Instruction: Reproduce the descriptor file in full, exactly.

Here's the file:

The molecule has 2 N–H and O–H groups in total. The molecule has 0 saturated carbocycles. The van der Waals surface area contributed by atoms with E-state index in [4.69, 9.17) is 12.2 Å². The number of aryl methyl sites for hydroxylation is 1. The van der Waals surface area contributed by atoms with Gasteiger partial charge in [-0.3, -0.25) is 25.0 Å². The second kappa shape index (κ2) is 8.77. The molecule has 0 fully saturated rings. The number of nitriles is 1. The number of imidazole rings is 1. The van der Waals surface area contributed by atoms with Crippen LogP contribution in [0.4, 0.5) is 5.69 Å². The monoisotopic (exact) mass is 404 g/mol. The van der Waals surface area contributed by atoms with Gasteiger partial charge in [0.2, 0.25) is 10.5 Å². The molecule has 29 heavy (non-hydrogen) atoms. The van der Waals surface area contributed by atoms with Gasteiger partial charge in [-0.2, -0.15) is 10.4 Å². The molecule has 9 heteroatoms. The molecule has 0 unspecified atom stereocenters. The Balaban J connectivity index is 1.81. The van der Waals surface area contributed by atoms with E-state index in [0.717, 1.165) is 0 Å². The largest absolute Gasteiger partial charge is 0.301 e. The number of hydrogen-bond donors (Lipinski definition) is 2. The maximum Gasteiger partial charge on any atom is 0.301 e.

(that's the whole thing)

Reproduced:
The molecule has 2 N–H and O–H groups in total. The molecule has 0 saturated carbocycles. The van der Waals surface area contributed by atoms with E-state index in [4.69, 9.17) is 12.2 Å². The number of aryl methyl sites for hydroxylation is 1. The van der Waals surface area contributed by atoms with Gasteiger partial charge in [-0.3, -0.25) is 25.0 Å². The second kappa shape index (κ2) is 8.77. The molecule has 0 fully saturated rings. The number of nitriles is 1. The number of imidazole rings is 1. The van der Waals surface area contributed by atoms with Crippen LogP contribution in [0.4, 0.5) is 5.69 Å². The monoisotopic (exact) mass is 404 g/mol. The van der Waals surface area contributed by atoms with Gasteiger partial charge in [0.2, 0.25) is 10.5 Å². The molecule has 29 heavy (non-hydrogen) atoms. The van der Waals surface area contributed by atoms with Gasteiger partial charge in [-0.2, -0.15) is 10.4 Å². The molecule has 9 heteroatoms. The molecule has 0 unspecified atom stereocenters. The Balaban J connectivity index is 1.81. The van der Waals surface area contributed by atoms with E-state index in [0.717, 1.165) is 0 Å². The largest absolute Gasteiger partial charge is 0.301 e. The number of hydrogen-bond donors (Lipinski definition) is 2. The maximum Gasteiger partial charge on any atom is 0.301 e.